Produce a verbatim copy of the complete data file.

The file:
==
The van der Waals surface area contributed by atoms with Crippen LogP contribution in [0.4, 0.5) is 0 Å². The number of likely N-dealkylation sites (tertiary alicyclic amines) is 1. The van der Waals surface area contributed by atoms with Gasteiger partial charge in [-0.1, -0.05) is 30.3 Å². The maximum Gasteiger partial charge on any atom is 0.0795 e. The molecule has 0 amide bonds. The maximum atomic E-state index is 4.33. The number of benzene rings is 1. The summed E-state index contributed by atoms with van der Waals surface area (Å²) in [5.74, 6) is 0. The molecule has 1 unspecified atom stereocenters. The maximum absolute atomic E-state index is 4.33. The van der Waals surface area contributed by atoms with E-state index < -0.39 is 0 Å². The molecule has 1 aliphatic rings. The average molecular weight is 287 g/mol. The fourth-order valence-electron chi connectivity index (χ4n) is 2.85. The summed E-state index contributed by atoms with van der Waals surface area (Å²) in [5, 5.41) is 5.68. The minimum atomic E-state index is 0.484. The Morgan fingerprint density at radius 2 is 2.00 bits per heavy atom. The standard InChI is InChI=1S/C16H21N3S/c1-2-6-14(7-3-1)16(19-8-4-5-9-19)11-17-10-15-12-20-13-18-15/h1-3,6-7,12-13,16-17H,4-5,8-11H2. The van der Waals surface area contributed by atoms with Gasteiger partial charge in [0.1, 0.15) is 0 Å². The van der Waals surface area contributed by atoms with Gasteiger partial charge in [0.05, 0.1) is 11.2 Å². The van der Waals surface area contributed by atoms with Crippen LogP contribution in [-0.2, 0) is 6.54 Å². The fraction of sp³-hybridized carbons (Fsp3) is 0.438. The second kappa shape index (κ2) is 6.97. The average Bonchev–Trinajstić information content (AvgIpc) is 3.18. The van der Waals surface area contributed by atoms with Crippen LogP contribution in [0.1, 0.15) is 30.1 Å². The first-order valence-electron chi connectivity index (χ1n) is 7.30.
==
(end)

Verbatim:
The van der Waals surface area contributed by atoms with Crippen LogP contribution in [0.4, 0.5) is 0 Å². The number of likely N-dealkylation sites (tertiary alicyclic amines) is 1. The van der Waals surface area contributed by atoms with Gasteiger partial charge in [-0.1, -0.05) is 30.3 Å². The maximum Gasteiger partial charge on any atom is 0.0795 e. The molecule has 0 amide bonds. The maximum atomic E-state index is 4.33. The number of benzene rings is 1. The summed E-state index contributed by atoms with van der Waals surface area (Å²) in [5.74, 6) is 0. The molecule has 1 unspecified atom stereocenters. The maximum absolute atomic E-state index is 4.33. The van der Waals surface area contributed by atoms with E-state index < -0.39 is 0 Å². The molecule has 1 aliphatic rings. The average molecular weight is 287 g/mol. The fourth-order valence-electron chi connectivity index (χ4n) is 2.85. The summed E-state index contributed by atoms with van der Waals surface area (Å²) in [5, 5.41) is 5.68. The minimum atomic E-state index is 0.484. The Morgan fingerprint density at radius 2 is 2.00 bits per heavy atom. The standard InChI is InChI=1S/C16H21N3S/c1-2-6-14(7-3-1)16(19-8-4-5-9-19)11-17-10-15-12-20-13-18-15/h1-3,6-7,12-13,16-17H,4-5,8-11H2. The van der Waals surface area contributed by atoms with Gasteiger partial charge in [0.1, 0.15) is 0 Å². The van der Waals surface area contributed by atoms with Gasteiger partial charge in [0.05, 0.1) is 11.2 Å². The van der Waals surface area contributed by atoms with Crippen LogP contribution in [-0.2, 0) is 6.54 Å². The fraction of sp³-hybridized carbons (Fsp3) is 0.438. The second kappa shape index (κ2) is 6.97. The average Bonchev–Trinajstić information content (AvgIpc) is 3.18. The van der Waals surface area contributed by atoms with Crippen LogP contribution in [0.1, 0.15) is 30.1 Å². The first-order valence-electron chi connectivity index (χ1n) is 7.30.